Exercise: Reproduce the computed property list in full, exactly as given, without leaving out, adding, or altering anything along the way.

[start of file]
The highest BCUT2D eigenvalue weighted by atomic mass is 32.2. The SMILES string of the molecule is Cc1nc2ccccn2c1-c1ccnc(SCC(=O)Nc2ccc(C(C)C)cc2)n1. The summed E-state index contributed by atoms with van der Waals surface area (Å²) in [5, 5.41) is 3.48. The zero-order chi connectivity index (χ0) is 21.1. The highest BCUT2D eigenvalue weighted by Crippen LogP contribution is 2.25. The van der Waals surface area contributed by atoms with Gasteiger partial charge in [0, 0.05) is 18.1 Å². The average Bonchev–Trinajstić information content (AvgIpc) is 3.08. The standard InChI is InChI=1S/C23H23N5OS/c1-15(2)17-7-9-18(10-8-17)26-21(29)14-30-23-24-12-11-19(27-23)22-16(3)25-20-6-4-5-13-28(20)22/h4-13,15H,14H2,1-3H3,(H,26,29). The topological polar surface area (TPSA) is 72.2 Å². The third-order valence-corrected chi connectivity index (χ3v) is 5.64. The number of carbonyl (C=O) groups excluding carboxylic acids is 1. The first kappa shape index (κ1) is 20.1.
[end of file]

The highest BCUT2D eigenvalue weighted by atomic mass is 32.2. The SMILES string of the molecule is Cc1nc2ccccn2c1-c1ccnc(SCC(=O)Nc2ccc(C(C)C)cc2)n1. The summed E-state index contributed by atoms with van der Waals surface area (Å²) in [5, 5.41) is 3.48. The zero-order chi connectivity index (χ0) is 21.1. The highest BCUT2D eigenvalue weighted by Crippen LogP contribution is 2.25. The van der Waals surface area contributed by atoms with Gasteiger partial charge in [0, 0.05) is 18.1 Å². The average Bonchev–Trinajstić information content (AvgIpc) is 3.08. The standard InChI is InChI=1S/C23H23N5OS/c1-15(2)17-7-9-18(10-8-17)26-21(29)14-30-23-24-12-11-19(27-23)22-16(3)25-20-6-4-5-13-28(20)22/h4-13,15H,14H2,1-3H3,(H,26,29). The topological polar surface area (TPSA) is 72.2 Å². The third-order valence-corrected chi connectivity index (χ3v) is 5.64. The number of carbonyl (C=O) groups excluding carboxylic acids is 1. The first kappa shape index (κ1) is 20.1.